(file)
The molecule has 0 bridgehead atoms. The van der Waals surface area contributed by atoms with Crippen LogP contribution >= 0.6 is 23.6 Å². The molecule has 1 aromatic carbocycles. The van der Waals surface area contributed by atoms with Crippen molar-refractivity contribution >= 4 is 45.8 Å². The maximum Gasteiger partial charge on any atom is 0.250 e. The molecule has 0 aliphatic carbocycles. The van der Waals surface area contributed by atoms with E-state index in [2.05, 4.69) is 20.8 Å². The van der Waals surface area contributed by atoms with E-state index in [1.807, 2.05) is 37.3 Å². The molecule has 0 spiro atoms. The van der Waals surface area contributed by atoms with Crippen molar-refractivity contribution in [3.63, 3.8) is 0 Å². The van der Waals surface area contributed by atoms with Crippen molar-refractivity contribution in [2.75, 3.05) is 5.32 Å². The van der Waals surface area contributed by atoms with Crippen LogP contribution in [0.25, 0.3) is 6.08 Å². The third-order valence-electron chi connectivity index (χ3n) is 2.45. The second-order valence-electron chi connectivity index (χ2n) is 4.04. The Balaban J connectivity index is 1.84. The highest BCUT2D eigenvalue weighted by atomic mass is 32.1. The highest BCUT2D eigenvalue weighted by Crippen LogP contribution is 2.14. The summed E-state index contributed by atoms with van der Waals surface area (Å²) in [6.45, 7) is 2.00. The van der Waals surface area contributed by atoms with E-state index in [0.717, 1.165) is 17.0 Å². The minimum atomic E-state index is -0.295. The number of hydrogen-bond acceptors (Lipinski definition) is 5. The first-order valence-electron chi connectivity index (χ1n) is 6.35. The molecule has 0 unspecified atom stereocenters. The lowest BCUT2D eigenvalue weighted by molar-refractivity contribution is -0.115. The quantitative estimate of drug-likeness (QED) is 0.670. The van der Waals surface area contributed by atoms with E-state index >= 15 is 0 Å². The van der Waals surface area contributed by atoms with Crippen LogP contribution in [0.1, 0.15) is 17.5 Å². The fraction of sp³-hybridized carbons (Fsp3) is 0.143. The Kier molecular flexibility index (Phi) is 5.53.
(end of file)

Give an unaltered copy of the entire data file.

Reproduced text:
The molecule has 0 bridgehead atoms. The van der Waals surface area contributed by atoms with Crippen LogP contribution >= 0.6 is 23.6 Å². The molecule has 1 aromatic carbocycles. The van der Waals surface area contributed by atoms with Crippen molar-refractivity contribution >= 4 is 45.8 Å². The maximum Gasteiger partial charge on any atom is 0.250 e. The molecule has 0 aliphatic carbocycles. The van der Waals surface area contributed by atoms with E-state index in [2.05, 4.69) is 20.8 Å². The van der Waals surface area contributed by atoms with E-state index in [1.807, 2.05) is 37.3 Å². The molecule has 0 spiro atoms. The van der Waals surface area contributed by atoms with Crippen molar-refractivity contribution in [3.63, 3.8) is 0 Å². The van der Waals surface area contributed by atoms with Crippen molar-refractivity contribution in [2.75, 3.05) is 5.32 Å². The van der Waals surface area contributed by atoms with Crippen LogP contribution in [0.25, 0.3) is 6.08 Å². The third-order valence-electron chi connectivity index (χ3n) is 2.45. The second-order valence-electron chi connectivity index (χ2n) is 4.04. The Balaban J connectivity index is 1.84. The highest BCUT2D eigenvalue weighted by atomic mass is 32.1. The highest BCUT2D eigenvalue weighted by Crippen LogP contribution is 2.14. The summed E-state index contributed by atoms with van der Waals surface area (Å²) in [6.45, 7) is 2.00. The van der Waals surface area contributed by atoms with E-state index in [0.717, 1.165) is 17.0 Å². The minimum atomic E-state index is -0.295. The number of hydrogen-bond acceptors (Lipinski definition) is 5. The first-order valence-electron chi connectivity index (χ1n) is 6.35. The molecule has 0 unspecified atom stereocenters. The lowest BCUT2D eigenvalue weighted by molar-refractivity contribution is -0.115. The quantitative estimate of drug-likeness (QED) is 0.670. The van der Waals surface area contributed by atoms with E-state index >= 15 is 0 Å². The van der Waals surface area contributed by atoms with Crippen LogP contribution in [0.1, 0.15) is 17.5 Å². The fraction of sp³-hybridized carbons (Fsp3) is 0.143. The Kier molecular flexibility index (Phi) is 5.53.